LONDON, June 15 (UPI) -- A British roadside assistance company said its poll suggests younger men are less capable with home and car maintenance than their fathers' generation.
GEM Motoring Assist said its poll of 2,000 British men indicates only 31 percent of men aged 18 to 30 are able to change the oil on their own cars, as opposed to 55 percent of men over the age of 45.
The survey also suggests only 46 percent of men in the younger age group know how to put up a shelf in their homes, compared to 74 percent of the older men.
The company said a quarter of the younger men said they have no problem calling their fathers for help with car troubles, while about a fifth said they would call their dads for advice on home maintenance jobs.
The only task in the survey where younger men had more knowledge than their older counterparts was when it came to baking a cake, with 46 percent of the 18 to 30-year-olds being handy in the kitchen and only 45 percent of the over-45-year-olds making the same claim.
"We're not sure whether this absence of knowledge is down to a lack of time, work commitments, or simply a disinterest in knowing more," a GEM spokesman said. "Certainly it seems more commonplace for men of today to rely on outside help for any household, gardening or car related tasks -- whether it be dad, tradesmen or other professionals. And perhaps it is better to ask for help rather than making things up and risking a costly repair job."
The company did not offer survey methodology or a margin of error.
Countries cooperate to return stolen bike
PALMER, Alaska, June 15 (UPI) -- An Alaska man's family said he was reunited with his stolen bicycle in Italy when police recovered it during a drug bust and looked him up on Facebook.
David Salmon of Palmer, Alaska, said his son, Erik, 21, was biking across Europe with some friends when his bicycle, panniers and clothes were stolen Wednesday from outside of a Pisa, Italy, cafe, the Anchorage (Alaska) Daily News reported Friday.
Salmon said police in Tuscany busted a suspected drug house Thursday and recovered items including the Kona Sutra touring bike, which bore Erik's name and contained his passport. Police used Facebook to track down Erik Salmon's hometown and Palmer Public Safety Officers -- who said they had never fielded a call from Italian police before -- were able to give them the number of Salmon's family.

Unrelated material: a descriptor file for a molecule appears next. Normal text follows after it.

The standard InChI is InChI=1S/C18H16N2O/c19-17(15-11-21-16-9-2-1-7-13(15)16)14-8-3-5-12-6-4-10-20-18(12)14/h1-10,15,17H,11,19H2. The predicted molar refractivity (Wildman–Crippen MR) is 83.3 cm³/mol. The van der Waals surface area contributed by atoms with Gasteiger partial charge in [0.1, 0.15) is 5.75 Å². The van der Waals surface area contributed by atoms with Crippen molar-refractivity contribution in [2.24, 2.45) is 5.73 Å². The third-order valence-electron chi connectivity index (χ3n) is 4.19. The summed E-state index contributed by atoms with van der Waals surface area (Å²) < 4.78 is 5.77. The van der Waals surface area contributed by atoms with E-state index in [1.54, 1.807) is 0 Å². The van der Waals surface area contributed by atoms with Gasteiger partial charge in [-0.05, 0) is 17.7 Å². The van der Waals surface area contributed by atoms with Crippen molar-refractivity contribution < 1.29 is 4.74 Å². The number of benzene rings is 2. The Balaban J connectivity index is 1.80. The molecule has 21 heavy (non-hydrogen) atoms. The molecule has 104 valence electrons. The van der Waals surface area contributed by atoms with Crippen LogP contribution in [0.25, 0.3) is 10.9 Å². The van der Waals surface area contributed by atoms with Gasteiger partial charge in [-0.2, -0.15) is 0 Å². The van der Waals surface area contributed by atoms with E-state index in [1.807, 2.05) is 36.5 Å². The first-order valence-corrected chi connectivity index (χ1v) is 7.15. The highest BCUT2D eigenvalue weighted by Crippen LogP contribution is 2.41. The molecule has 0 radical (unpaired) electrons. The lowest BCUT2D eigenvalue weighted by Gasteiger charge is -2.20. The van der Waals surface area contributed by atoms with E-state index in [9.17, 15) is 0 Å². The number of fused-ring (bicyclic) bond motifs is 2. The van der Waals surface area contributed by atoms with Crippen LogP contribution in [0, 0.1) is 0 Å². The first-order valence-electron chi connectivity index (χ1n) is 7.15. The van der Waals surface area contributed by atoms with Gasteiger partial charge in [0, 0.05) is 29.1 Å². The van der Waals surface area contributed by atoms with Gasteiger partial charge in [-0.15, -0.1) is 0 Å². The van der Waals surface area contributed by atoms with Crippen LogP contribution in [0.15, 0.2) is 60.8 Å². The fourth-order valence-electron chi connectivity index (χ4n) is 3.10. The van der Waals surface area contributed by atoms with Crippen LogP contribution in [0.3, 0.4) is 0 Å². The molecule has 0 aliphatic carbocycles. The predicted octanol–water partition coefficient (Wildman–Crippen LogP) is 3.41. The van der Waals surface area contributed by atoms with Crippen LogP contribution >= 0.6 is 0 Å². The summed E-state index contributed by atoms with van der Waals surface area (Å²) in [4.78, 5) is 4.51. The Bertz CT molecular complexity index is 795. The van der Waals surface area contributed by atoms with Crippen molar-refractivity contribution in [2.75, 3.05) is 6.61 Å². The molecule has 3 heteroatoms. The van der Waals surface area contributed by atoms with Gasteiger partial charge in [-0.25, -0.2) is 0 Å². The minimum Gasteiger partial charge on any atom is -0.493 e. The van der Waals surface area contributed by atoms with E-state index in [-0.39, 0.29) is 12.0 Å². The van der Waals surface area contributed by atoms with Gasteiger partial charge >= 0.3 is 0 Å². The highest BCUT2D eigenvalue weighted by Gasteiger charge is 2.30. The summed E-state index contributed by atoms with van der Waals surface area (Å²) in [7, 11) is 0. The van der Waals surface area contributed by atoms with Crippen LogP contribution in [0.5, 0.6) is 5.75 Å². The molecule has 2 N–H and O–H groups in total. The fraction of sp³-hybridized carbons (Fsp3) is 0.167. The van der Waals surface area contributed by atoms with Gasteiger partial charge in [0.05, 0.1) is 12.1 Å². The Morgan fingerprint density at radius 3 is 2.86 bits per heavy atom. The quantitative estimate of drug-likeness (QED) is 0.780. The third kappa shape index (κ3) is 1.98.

Davis Salmon said he put the police in contact with his son, who was then able to retrieve his stolen belongings from the police station.
"Whatever minutes and miles there are between us world citizens is now compressed to milliseconds and millimeters," David Salmon said.
Art thieves foiled by small getaway car
STOCKHOLM, Sweden, June 15 (UPI) -- Stockholm police said a pair of art thieves were foiled when they were unable to fit the stolen paintings into their small getaway car.
Police said the two men forced their way into the home of the victim, who is in his 60s, bound his hands and threatened him with a knife before fleeing with three valuable paintings by famous Swedish artists, the Swedish news agency TT reported Friday.
Witnesses told the Aftonbladet newspaper the robbers were foiled when they were unable to fit the pilfered art into their getaway car, a red Ford.
Police said one of the paintings was recovered in the road and the other two were found in a nearby dumpster.
The homeowner was shaken, but uninjured, police said.
Investigators are trying to track down the suspects.
Zoo celebrates walrus' 30th birthday
TACOMA, Wash., June 15 (UPI) -- A Washington state zoo is celebrating the 30th birthday of its prized walrus E.T. with three days of walrus-themed events.
The Point Defiance Zoo & Aquarium in Tacoma said the birthday bash for E.T., taking place Friday, Saturday and Sunday, will include talks about the marine mammal and his species, a human-powered flipper relay race, and the serving of a fishy birthday cake and fishsicle treats for the walruses, The (Tacoma, Wash.) News Tribune reported Friday.
Zoo administrators said the 3,450-pound walrus, one of only 17 walruses in U.S. zoos and aquariums, has two girlfriends but has yet to become a father. They said he is helping them to understand the species' biology.
"We really want to understand reproductive biology better not only to enhance breeding here, but also at facilities in North America and worldwide," zoo general curator Karen Goodrowe Beck said. "By studying the walruses here and changes in their bodies, it gives us a model to base studies on in the wild."
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